About


Art4refugees is an annual charity art exhibition and major fundraising event for SCARF (Strategic Community Assistance to Refugee Families) – a volunteer-based community organisation supporting refugees starting a new life in the Illawarra. This unique event sees artists donate their artworks for public purchase with 100% of sale proceeds directed to SCARF.

Artworks exhibited at Art4Refugees are curated to be diverse in style and medium, ensuring there’s an artwork for everyone’s taste. The exhibition proudly exhibits quality works by both unknown and nationally acclaimed artists, most of whom are from our local area. In the past, Art4Refugees has exhibited artists such as Archibald Prize short-listed Blak Douglas, George Gittoes, India Mark, Paul Ryan, Auguste Blackman and Sallie Moffatt.

This year, Art4Refugees will be held at iAccelerate, Innovation Campus (UOW). There will be an Opening Night event featuring Syrian cuisine, a drinks bar, auctions, live performances and guest speakers. We’re also holding a Family Day with art and craft activities for the whole family.

Art4refugees October 2017 Dates:

  • Opening Night Event* – Friday 27th October, 6-9pm, tickets $60 (including a drink on arrival and Syrian tasters prepared by our SCARF Community Members)

Purchase Tickets

  • Family Day – Sunday 29th October, 10am-2pm, gold coin donation and $5 morning tea/coffee available. There will be craft activities happening including Macrame etc.
  • The Exhibition – Saturday 26th October – Sunday 12th November, 10am-5pm

Venue Address:

iAccelerate
Innovation Campus – University of Wollongong
Squires Way, North Wollongong 2500


SCARF is an volunteer-based, non-profit organisation that supports and empowers people from refugee backgrounds to lead independent and fulfilling lives in the Illawarra region. Our services include:

  • Education Support (homework help and tutoring for primary, high-school and university students)
  • Befriending (Mutually empowering friendships and individualised support)
  • Continuous Learning for Adults (Citizenship Test tutoring, form-filling support, training)
  • L2P Driver Mentor Program and Driver Awareness
  • Social Inclusion activities (such as our weekly Coffee and Conversation)
  • Youth Program (ongoing youth development initiatives)
  • Community Education (Speaker sessions led by SCARF Community Educators at schools, workplaces and organisations)

The community-based support offered by SCARF promotes enduring friendship, understanding and connection which can be life-changing for individuals and families from refugee backgrounds and for the wider community.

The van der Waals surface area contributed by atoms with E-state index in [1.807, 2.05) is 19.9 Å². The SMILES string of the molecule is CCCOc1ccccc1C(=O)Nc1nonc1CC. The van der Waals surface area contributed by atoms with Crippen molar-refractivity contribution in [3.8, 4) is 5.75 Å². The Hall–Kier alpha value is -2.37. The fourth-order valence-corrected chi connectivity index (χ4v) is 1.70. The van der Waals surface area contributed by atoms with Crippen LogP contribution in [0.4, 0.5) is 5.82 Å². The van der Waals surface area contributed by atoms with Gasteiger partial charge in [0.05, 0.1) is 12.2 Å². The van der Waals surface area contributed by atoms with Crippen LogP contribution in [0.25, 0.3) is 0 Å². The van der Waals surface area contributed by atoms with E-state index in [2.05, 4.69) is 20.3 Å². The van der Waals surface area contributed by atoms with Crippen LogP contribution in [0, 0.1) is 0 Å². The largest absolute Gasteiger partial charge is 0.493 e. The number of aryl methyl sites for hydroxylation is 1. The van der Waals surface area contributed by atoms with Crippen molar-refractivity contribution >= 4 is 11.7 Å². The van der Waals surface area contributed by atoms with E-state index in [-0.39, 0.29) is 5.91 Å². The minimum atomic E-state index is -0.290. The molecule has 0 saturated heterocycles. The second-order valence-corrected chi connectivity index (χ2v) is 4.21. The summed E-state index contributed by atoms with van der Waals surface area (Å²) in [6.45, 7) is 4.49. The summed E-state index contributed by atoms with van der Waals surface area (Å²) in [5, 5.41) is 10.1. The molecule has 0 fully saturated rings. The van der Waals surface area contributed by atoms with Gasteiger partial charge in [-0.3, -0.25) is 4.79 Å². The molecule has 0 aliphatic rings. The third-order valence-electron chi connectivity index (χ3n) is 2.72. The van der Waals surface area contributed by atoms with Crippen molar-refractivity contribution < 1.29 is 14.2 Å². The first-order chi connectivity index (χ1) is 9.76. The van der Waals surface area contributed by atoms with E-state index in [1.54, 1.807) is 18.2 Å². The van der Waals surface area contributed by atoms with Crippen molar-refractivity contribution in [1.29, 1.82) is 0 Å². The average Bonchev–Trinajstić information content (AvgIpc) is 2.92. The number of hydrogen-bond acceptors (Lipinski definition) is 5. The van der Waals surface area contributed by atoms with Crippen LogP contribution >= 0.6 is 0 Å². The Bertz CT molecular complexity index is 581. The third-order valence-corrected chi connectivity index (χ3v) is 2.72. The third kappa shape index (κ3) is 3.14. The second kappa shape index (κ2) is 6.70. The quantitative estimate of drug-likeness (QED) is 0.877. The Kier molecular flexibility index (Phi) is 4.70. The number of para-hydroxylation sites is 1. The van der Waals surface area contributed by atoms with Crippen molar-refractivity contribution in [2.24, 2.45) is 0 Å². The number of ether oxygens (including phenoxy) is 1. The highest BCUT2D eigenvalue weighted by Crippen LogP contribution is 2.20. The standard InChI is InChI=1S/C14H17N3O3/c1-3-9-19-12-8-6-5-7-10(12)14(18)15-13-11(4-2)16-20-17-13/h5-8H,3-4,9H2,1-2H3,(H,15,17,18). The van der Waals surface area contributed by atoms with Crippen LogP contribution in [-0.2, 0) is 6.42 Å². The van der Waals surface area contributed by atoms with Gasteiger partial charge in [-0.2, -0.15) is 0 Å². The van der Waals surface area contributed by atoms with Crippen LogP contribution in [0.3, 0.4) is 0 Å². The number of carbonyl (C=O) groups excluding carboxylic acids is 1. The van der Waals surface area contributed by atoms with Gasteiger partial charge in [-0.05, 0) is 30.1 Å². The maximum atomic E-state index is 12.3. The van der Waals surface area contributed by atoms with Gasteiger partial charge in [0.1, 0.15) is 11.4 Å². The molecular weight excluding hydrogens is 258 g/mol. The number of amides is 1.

SCARF is in it’s 12th year running – Proudly delivering programs and services to refugee families and communities in the Illawarra for over a decade. SCARF has helped more than 1500 people from refugee backgrounds (including individuals and families from Afghanistan, Burma, Burundi, Congo, Eritrea, Ethiopia, Iran, Iraq, Liberia, Sierra Leone, Sudan, Syria and Togo) gain access to one or more of SCARF’s services.  In addition, over 450 volunteers from the Illawarra region generously share their time, energy and expertise to help deliver SCARF’s activities and programs.  SCARF has never received ongoing government funding and therefore relies on small grants, volunteer resources and the generosity of the Illawarra community and beyond.

With your support, we hope we can continue to provide our unique, responsive, wrap-around service to refugee families in the Illawarra, long into the future.

DONATE TO SCARF


 
A refugee is a person who “owing to a well-founded fear of being persecuted for reasons of race, religion, nationality, membership of a particular social group, or political opinion, is outside the country of his nationality, and is unable to or, owing to such fear, is unwilling to avail himself of the protection of that country…
The Illawarra region (Wollongong, Shellharbour, Shoal-haven LGAs) has a long history as an area of settlement for refugees. Over the decades, Wollongong in particular has welcomed arrivals from across the world including European communities in the aftermath of World War II, the Vietnamese in the 1970s, Serbian, Croatian & Bosnian communities through the 1990s, and more recently, individuals and families from the Africa, Central Asia, South Asia and the Middle East. Diversity exists both across and within these new and emerging communities, with a multiplicity of ethnic and language groups, and cultural traditions. In addition, literacy and language skills, education levels, professional qualifications, health status, and pre-arrival journeys vary greatly within and across refugee communities. This highlights the diversity of needs that arise for refugee entrants to Australia, not only in the short-term following arrival, but in the medium and longer term, to ensure sustained security, wellbeing and dignity.In 2002, Wollongong was designated a ‘welcoming city’ for refugees.Want to know more? Here are some useful links: